We all know the saying -- once you’ve had the chickenpox, you can never get them again. That’s because most people will develop antibodies to protect them from future outbreaks. What you might not know, is that the virus can remain inactive in our bodies for decades. For 30% of the population, there’s a risk of this virus reactivating; instead of chickenpox, however, the same virus manifests as shingles.
Shingles results in a painful rash which can last between 2-4 weeks. If pain persists once the rash has cleared, postherpetic neuralgia
, or nerve pain, could be the cause. This is likely to happen to 6.5% of individuals with shingles, with the incidence of postherpetic neuralgia increasing with age.
One of the common approaches to pain management for postherpetic neuralgia is lidocaine. Lidocaine skin patches, and other topical agents
, help to numb nerve cells so that chronic nerve pain can’t be felt. But what does the research say about using lidocaine to treat this kind of pain?
What kind of research was done?
In July 2014, a Cochrane Database Systematic Review, looking at topical lidocaine for neuropathic pain in adults, was published by Derry, Wiffen
and Moore. The review assessed whether or not substantial evidence exists to suggest that lidocaine should be prescribed to individuals with postherpetic neuralgia.
Two research reviewers independently assessed studies published up until July 2014. The research reviewed consisted of randomised, double-blind studies, each lasting at least 2 weeks. In total, 12 studies were reviewed, representing a total of 508 participants. Half of the studies looked at individuals with moderate to severe postherpetic neuralgia, while the rest were studies of individuals at various stages of the condition. The different studies looked at a variety of lidocaine products (medicated patch, cream, gel and spray); studies also varied in duration, treatment programs and pain assessment.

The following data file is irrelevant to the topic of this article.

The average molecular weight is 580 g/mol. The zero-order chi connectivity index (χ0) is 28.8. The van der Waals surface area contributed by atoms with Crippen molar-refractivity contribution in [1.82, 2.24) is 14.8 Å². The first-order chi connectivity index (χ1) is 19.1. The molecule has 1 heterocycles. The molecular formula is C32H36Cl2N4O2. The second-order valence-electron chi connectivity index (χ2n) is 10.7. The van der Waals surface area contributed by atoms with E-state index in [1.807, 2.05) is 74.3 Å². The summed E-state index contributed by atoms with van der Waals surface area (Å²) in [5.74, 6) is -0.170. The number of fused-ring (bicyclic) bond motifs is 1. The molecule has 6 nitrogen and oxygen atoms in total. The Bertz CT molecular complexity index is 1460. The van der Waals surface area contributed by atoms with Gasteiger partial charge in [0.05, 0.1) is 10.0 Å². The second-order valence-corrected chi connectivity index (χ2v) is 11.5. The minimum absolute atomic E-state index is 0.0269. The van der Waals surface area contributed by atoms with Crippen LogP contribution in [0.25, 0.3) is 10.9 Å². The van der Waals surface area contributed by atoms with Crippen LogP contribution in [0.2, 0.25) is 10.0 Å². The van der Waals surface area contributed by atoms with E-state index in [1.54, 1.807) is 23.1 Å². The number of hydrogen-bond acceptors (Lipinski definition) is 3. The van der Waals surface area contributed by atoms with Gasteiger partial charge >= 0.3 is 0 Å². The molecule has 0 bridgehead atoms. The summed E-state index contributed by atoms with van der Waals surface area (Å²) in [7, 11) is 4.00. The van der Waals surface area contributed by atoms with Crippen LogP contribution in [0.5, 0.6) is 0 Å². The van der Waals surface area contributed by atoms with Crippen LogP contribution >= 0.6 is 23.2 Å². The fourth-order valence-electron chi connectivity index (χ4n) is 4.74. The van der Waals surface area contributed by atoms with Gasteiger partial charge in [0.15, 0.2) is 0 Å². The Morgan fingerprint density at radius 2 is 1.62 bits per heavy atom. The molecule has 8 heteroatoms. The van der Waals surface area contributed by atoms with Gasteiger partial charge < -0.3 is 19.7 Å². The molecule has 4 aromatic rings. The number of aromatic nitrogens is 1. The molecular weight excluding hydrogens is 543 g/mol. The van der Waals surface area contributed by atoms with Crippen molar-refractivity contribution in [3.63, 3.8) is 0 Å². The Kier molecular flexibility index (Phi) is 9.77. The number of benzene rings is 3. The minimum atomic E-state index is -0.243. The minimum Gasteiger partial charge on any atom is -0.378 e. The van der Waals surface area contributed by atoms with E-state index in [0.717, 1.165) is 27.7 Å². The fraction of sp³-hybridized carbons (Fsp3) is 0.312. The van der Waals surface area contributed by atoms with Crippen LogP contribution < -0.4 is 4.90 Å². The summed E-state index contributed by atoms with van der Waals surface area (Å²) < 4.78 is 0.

What were the results?
Unfortunately, the review found that the studies dealing with this question weren't comparable enough to combine data or pool results. In addition, each of the original study participant groups were too small to draw any conclusions without a risk of bias.
The bottom line
- To date, no high quality evidence has been produced to support the use of lidocaine to treat postherpetic neuralgia.
- Large, ongoing studies of adequate duration are needed before lidocaine takes a leading role in pain management.
- The review also notes that individual studies and clinic experience have pointed towards lidocaine being useful in managing this condition. The side effects associated with lidocaine are also quite minimal, so talk to your doctor about whether or not lidocaine might be right for your pain management plan.
Have you used lidocaine to help manage postherpetic neuralgia? Leave a comment below and let us know how it worked for you.
Derry S, Wiffen PJ, Moore RA, et al. Topical lidocaine for neuropathic pain in adults. Cochrane Database Syst Rev. 2014 Jul 24;7:CD010958. doi: 10.1002/14651858.CD010958.pub2. (Review) PMID: 25058164
Public Health Agency of Canada. Canadian Immunization Guide: Herpes Zoster (Shingles) Vaccine. [Cited 2014 Sept 16]. Available from: http://www.phac-aspc.gc.ca/publicat/cig-gci/p04-herp-zona-eng.php
Opstelten W1, Mauritz JW, de Wit NJ, van Wijck AJ, Stalman WA, van Essen GA. Herpes zoster and postherpetic neuralgia: incidence and risk indicators using a general practice research database. Fam Pract. 2002 Oct;19(5):471-5.